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Yosemite Nature Notes 46(2) (1977)


Enid Michael
[click to enlarge]

Enid Michael

by Lisa Rhudy

Enid Michael, Yosemite’s first woman ranger-naturalist, arrived in 1920. She worked as a seasonal naturalist for over twenty years and during this time wrote 172 articles for Nature Notes; a reading of these would give anyone an intimate knowledge of the natural history of Yosemite.

In my estimation, she was as much a part of the story of Yosemite as James Mason Hutchings or John Muir.

A history of Enid Michael - 1920 to 1942 - parallels the history of the National Park Service in Yosemite. Over the years, she worked under four superintendents and three chief naturalists.

A vivid and strong personality emerges from the dry official letters in her personnel file, and her written impressions of each new administration come through dramatically.

In 1919, at the age of thirty-six, Enid Reeves married Charles Michael in Yosemite Valley. Enid’s passion was botany, his ornithology, and having met each other on a Sierra Club hiking trip, they began a lifetime of mutual sharing and learning. Enid left her job as a public school teacher in Pasadena to accompany Charles to Yosemite where he was assistant postmaster.

When Enid came to Yosemite Valley, W.B. Lewis was superintendent. Among the developments during his administration was the establishment of the Nature Guide Service. He employed Enid as a Nature Guide in 1923 and assigned her duties which included daily walks and note-taking, collecting botanical specimens for cataloging and display. In her first summer, over 810 species of flowers were displayed for the public.

During the next twenty years, Enid saw a rapid decline in the numbers of species of wildflowers growing in the Valley meadows. In a memo written to Superintendent Kittredge in 1942, Enid recalls that when she came to the Valley Mrs. Degnan was still grazing her cows in Leidig Meadow, and Mr. Lewis’ ideal of the valley “ . . . was that it should look like a lawn . . .”. The Sentinel Meadow, under Lewis’ direction, was systematically mowed, burned, and sown with Kentucky Bluegrass as this proved the best forage for horses and cattle.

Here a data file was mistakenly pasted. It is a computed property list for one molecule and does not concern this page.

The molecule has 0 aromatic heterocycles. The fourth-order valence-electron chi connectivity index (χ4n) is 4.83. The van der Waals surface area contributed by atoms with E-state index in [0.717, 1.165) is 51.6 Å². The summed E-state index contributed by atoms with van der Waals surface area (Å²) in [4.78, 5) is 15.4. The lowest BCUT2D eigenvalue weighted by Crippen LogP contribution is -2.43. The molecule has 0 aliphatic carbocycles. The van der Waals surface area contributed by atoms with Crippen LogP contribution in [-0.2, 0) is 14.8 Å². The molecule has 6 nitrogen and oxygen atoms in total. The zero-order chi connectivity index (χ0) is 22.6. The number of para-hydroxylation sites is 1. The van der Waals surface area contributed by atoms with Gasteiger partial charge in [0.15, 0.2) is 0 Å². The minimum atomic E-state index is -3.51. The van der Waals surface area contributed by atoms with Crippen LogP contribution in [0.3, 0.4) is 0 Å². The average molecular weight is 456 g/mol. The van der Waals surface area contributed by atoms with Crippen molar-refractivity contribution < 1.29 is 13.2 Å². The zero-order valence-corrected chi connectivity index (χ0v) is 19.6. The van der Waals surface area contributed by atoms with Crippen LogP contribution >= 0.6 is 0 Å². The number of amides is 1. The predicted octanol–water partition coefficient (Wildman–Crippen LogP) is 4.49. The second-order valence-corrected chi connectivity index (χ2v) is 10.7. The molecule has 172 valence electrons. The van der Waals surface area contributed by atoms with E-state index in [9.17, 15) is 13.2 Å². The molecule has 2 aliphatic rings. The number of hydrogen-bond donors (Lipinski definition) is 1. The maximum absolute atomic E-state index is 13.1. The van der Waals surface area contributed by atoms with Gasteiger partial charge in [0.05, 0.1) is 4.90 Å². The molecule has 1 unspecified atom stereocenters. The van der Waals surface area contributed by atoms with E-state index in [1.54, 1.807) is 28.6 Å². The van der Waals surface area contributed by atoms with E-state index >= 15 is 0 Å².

“People who know flowers do not destroy them”, Enid wrote in 1923. During the ten years of the W.B. Lewis administration and while under the direct supervision of Chief Naturalist C.P. Russell, Enid continually emphasized the need for flowers to be put on public display.

An example of her subtlety in driving home a point is found in a letter written to Russell in response to his request for her comments on the edited copy of her book, “History of the Flower Show”: “I do object to the statement, ‘In August a week or more is devoted to collecting in the higher regions of the Park . . .’ in so much as it is not the truth.” She points out that for only one week, in 1921, was she granted this opportunity by Lewis, but never again was given the privilege; she would not allow this lie to be printed.

Enid’s true reactions to the Lewis administration became apparent when Col. C.G. Thomson replaced Lewis in 1930. Two years previously, Russell had asked Enid and the six other staff members to critique the Nature Guide Service; in her reply she had written: “Of recent years, Yosemite Valley has become thoroughly commercialized. Great crowds now come here, and we may depend upon the concessionaire to keep them coming . . . In the last analysis the only way to save the National Parks is to inspire in the public a real love for the out-of-doors”. In Col. Thomson, Enid found a superintendent who could inspire that love, and she often wrote him letters of praise: “Almost every morning on our walk we note with pleasure some change brought about by your observing eye and directive mind . . . For the first time during my service, I feel that my work is being appreciated . . . I feel that the consideration shown me is in large part due to your friendly attitude toward the Nature Service”.